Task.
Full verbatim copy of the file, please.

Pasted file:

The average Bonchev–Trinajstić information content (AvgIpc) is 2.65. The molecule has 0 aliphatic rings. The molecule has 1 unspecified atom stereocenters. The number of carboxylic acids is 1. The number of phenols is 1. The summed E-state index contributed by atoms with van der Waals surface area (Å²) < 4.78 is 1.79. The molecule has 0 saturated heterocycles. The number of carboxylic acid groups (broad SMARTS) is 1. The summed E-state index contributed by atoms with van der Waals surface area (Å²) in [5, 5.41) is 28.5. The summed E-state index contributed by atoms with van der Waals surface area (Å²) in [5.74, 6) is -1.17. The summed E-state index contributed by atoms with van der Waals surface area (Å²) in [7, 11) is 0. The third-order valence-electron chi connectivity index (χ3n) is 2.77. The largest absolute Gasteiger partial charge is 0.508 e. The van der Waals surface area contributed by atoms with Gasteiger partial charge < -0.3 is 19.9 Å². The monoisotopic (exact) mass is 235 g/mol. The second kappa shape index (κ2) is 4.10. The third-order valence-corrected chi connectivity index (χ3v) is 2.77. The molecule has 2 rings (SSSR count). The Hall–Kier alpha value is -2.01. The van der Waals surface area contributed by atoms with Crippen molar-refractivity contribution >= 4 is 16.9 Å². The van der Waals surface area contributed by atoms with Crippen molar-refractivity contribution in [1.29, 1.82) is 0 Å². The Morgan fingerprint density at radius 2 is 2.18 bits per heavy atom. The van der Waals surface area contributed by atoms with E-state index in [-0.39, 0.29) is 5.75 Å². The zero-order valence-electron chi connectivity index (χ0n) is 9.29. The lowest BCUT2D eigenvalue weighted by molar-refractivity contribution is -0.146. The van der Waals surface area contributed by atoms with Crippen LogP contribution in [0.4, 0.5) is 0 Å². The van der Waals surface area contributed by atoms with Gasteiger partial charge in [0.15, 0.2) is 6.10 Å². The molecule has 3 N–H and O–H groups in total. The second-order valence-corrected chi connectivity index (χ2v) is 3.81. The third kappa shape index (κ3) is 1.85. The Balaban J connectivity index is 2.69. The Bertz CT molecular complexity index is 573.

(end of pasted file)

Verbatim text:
The average Bonchev–Trinajstić information content (AvgIpc) is 2.65. The molecule has 0 aliphatic rings. The molecule has 1 unspecified atom stereocenters. The number of carboxylic acids is 1. The number of phenols is 1. The summed E-state index contributed by atoms with van der Waals surface area (Å²) < 4.78 is 1.79. The molecule has 0 saturated heterocycles. The number of carboxylic acid groups (broad SMARTS) is 1. The summed E-state index contributed by atoms with van der Waals surface area (Å²) in [5, 5.41) is 28.5. The summed E-state index contributed by atoms with van der Waals surface area (Å²) in [5.74, 6) is -1.17. The summed E-state index contributed by atoms with van der Waals surface area (Å²) in [7, 11) is 0. The third-order valence-electron chi connectivity index (χ3n) is 2.77. The largest absolute Gasteiger partial charge is 0.508 e. The van der Waals surface area contributed by atoms with Gasteiger partial charge < -0.3 is 19.9 Å². The monoisotopic (exact) mass is 235 g/mol. The second kappa shape index (κ2) is 4.10. The third-order valence-corrected chi connectivity index (χ3v) is 2.77. The molecule has 2 rings (SSSR count). The Hall–Kier alpha value is -2.01. The van der Waals surface area contributed by atoms with Crippen molar-refractivity contribution >= 4 is 16.9 Å². The van der Waals surface area contributed by atoms with Crippen molar-refractivity contribution in [1.29, 1.82) is 0 Å². The Morgan fingerprint density at radius 2 is 2.18 bits per heavy atom. The van der Waals surface area contributed by atoms with E-state index in [-0.39, 0.29) is 5.75 Å². The zero-order valence-electron chi connectivity index (χ0n) is 9.29. The lowest BCUT2D eigenvalue weighted by molar-refractivity contribution is -0.146. The van der Waals surface area contributed by atoms with Crippen LogP contribution in [0.4, 0.5) is 0 Å². The van der Waals surface area contributed by atoms with Gasteiger partial charge in [0.15, 0.2) is 6.10 Å². The molecule has 3 N–H and O–H groups in total. The second-order valence-corrected chi connectivity index (χ2v) is 3.81. The third kappa shape index (κ3) is 1.85. The Balaban J connectivity index is 2.69. The Bertz CT molecular complexity index is 573.